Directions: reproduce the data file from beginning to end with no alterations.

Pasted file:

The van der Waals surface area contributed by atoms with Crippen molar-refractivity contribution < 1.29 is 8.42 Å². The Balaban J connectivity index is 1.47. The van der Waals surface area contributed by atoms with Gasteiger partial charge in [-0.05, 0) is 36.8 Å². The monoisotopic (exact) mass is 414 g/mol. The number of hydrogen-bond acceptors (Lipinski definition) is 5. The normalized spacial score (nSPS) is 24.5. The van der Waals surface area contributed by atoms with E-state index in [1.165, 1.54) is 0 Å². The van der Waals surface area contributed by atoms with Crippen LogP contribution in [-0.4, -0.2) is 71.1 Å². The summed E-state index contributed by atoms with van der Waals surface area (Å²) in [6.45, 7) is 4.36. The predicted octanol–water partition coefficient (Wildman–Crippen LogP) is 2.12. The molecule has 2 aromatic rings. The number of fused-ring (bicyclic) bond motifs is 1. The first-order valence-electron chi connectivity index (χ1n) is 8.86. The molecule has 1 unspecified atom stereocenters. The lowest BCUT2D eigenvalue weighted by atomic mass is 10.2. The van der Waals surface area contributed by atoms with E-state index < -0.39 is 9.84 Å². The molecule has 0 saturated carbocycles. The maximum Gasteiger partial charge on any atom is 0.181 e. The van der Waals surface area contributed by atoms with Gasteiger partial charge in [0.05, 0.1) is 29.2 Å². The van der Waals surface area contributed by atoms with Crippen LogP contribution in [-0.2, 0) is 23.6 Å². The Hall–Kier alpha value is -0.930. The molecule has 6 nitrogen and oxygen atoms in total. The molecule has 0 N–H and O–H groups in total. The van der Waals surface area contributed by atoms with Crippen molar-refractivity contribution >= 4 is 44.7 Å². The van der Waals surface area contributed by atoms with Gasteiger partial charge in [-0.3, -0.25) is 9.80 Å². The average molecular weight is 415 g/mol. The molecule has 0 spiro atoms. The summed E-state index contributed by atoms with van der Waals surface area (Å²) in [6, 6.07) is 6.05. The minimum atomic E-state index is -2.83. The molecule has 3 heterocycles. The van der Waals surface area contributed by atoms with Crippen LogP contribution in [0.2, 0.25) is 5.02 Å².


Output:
The van der Waals surface area contributed by atoms with Crippen molar-refractivity contribution < 1.29 is 8.42 Å². The Balaban J connectivity index is 1.47. The van der Waals surface area contributed by atoms with Gasteiger partial charge in [-0.05, 0) is 36.8 Å². The monoisotopic (exact) mass is 414 g/mol. The number of hydrogen-bond acceptors (Lipinski definition) is 5. The normalized spacial score (nSPS) is 24.5. The van der Waals surface area contributed by atoms with E-state index in [1.165, 1.54) is 0 Å². The van der Waals surface area contributed by atoms with Crippen LogP contribution in [-0.4, -0.2) is 71.1 Å². The summed E-state index contributed by atoms with van der Waals surface area (Å²) in [6.45, 7) is 4.36. The predicted octanol–water partition coefficient (Wildman–Crippen LogP) is 2.12. The molecule has 2 aromatic rings. The number of fused-ring (bicyclic) bond motifs is 1. The first-order valence-electron chi connectivity index (χ1n) is 8.86. The molecule has 1 unspecified atom stereocenters. The lowest BCUT2D eigenvalue weighted by atomic mass is 10.2. The van der Waals surface area contributed by atoms with E-state index < -0.39 is 9.84 Å². The molecule has 0 saturated carbocycles. The maximum Gasteiger partial charge on any atom is 0.181 e. The van der Waals surface area contributed by atoms with Gasteiger partial charge in [0.05, 0.1) is 29.2 Å². The van der Waals surface area contributed by atoms with Crippen LogP contribution in [-0.2, 0) is 23.6 Å². The Hall–Kier alpha value is -0.930. The molecule has 6 nitrogen and oxygen atoms in total. The molecule has 0 N–H and O–H groups in total. The van der Waals surface area contributed by atoms with Crippen molar-refractivity contribution >= 4 is 44.7 Å². The van der Waals surface area contributed by atoms with Gasteiger partial charge in [-0.3, -0.25) is 9.80 Å². The average molecular weight is 415 g/mol. The molecule has 0 spiro atoms. The summed E-state index contributed by atoms with van der Waals surface area (Å²) in [6, 6.07) is 6.05. The minimum atomic E-state index is -2.83. The molecule has 3 heterocycles. The van der Waals surface area contributed by atoms with Crippen LogP contribution in [0.2, 0.25) is 5.02 Å².